North

Big uptake of COVID-19 emergency benefit program in N.W.T. and Nunavut

A large number of northerners in the N.W.T. and Nunavut have tapped into a federal program meant to provide emergency help for people who have lost their job or been laid off due to COVID-19.

27,790 people in the three territories have received CERB for one month or more

Part of a cheque for the $2,000 Canada Emergency Response Benefit (CERB) in this April file photo. Some are calling for a tightening of rules around the $500 weekly benefit, aimed at people who have lost their job due to COVID-19. (Chris Helgren/Reuters)

A large number of people in the N.W.T. and Nunavut have tapped into a federal program meant to provide emergency help for people who have lost their job or been laid off due to COVID-19.

According to the latest statistics from the federal government, 27,790 people in the three territories have received the Canada Emergency Response Benefit for one month or more. The benefit provides applicants with $500 per week for up to six months to replace earnings lost as a result of COVID-19 shutdowns.

In an effort to get it to people as quickly as possible, the federal government does not require applicants to verify they have been laid off or have lost their job due to COVID-19. To start receiving the benefit, all they need do is answer a few questions on the phone or online. Applications must be renewed each month. As of June 28, people across the country have received a total of $53.5 billion in CERB payments.

The Canadian Taxpayers Federation wants to see the rules around CERB payments tightened up. Federal director Aaron Wudrick said the federation understood that, initially, the government had to move quickly to ensure people who had lost their jobs due to COVID-19 could buy food and pay their bills.

"The problem really started to come later, on two fronts," said Wudrick.

"One, when word of abuse started coming out, the government said essentially they weren't worrying about it. They were giving very mixed messages about fraud. That was a problem. And the other was they did not really start to adjust the program as the economy started to reopen."

Wudrick says the CERB is now an incentive for some people to stay at home instead of returning to work.

"We're months in now, and ... the government has not really tightened it up. It's not only expensive, it undermines the recovery at this point."

Because of the size of the program, even a small amount of fraudulent claims amount to a huge expense.

"There's 8 million people on CERB," noted Wundrick. "By the government's own estimate, a two to three per cent fraud rate — if it is two per cent fraud rate, that's $400 million a month."

CERB numbers at odds with employment numbers

According to federal statistics, the number of unique applicants from the North is at odds with employment numbers in two of the three territories.

For example in January, before there were any COVID-19 restrictions, 13,800 people were employed in Nunavut, according to Statistics Canada. Since CERB was introduced in March, 8,800 Nunavummiut, or 63 per cent of the number of people working in January, have collected the benefit. Yet in Nunavut, more than half of working people are employed by government and have not suffered any loss of employment income.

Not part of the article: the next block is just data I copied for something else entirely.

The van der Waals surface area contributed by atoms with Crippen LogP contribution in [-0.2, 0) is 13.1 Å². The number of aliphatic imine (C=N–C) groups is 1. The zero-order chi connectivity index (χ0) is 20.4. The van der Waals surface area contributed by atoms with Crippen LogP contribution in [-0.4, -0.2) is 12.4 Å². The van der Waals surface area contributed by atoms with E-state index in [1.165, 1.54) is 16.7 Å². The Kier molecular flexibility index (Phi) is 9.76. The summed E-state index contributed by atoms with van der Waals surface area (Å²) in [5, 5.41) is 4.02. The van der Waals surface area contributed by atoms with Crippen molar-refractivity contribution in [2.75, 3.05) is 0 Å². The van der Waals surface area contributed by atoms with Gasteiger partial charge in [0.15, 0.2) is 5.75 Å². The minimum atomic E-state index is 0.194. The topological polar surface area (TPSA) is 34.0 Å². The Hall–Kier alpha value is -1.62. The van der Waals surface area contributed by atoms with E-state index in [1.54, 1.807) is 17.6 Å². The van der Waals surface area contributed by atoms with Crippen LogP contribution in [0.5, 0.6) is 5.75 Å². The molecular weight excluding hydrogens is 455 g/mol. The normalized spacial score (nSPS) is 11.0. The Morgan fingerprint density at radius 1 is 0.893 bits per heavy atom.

Similarly in the N.W.T., 20,400 people were working in January. More than half of that number, or 10,640 people, have collected CERB payments. According to the N.W.T. Bureau of Statistics, just over 47 per cent of people working in the N.W.T. work in the public sector, where there have been no layoffs.

If only people who are eligible for the benefit are collecting it, the numbers mean that every private sector employee in the N.W.T. has collected CERB payments. In Nunavut, everyone who works in the private sector, plus approximately 1,800 more people, would have collected CERB payments.

'We trust Canadians'

In an emailed response, the federal government says CERB numbers should not be looked upon as a reflection of how many jobs have been lost due to Covid-19, because the benefit can also be claimed by people who are sick, quarantined or caring for a family member.

"We trust Canadians to do the right thing," said a spokesperson for the Department of Employment and Social Development Canada. "In cases where claimants make an honest mistake and are found to be ineligible, they will be required to reimburse the overpayment."

The government continued: "We know that in times of crisis, the risk of fraud is heightened. Service Canada has robust data analytics and intelligence capabilities that have been actively monitoring and identifying cases of potential fraud in our systems since the launch of the CERB benefit."

In Yukon, CERB recipients amount to only 39 per cent of the number of people employed in that territory just before the COVID-19 shutdowns. That's more in line with the uptake in provinces such as Alberta (42 per cent), B.C. (43 per cent) and Ontario (43 per cent).

In an email, CBC asked the federal government how it intends to recoup CERB payments that have been fraudulently claimed. The government has yet to respond.

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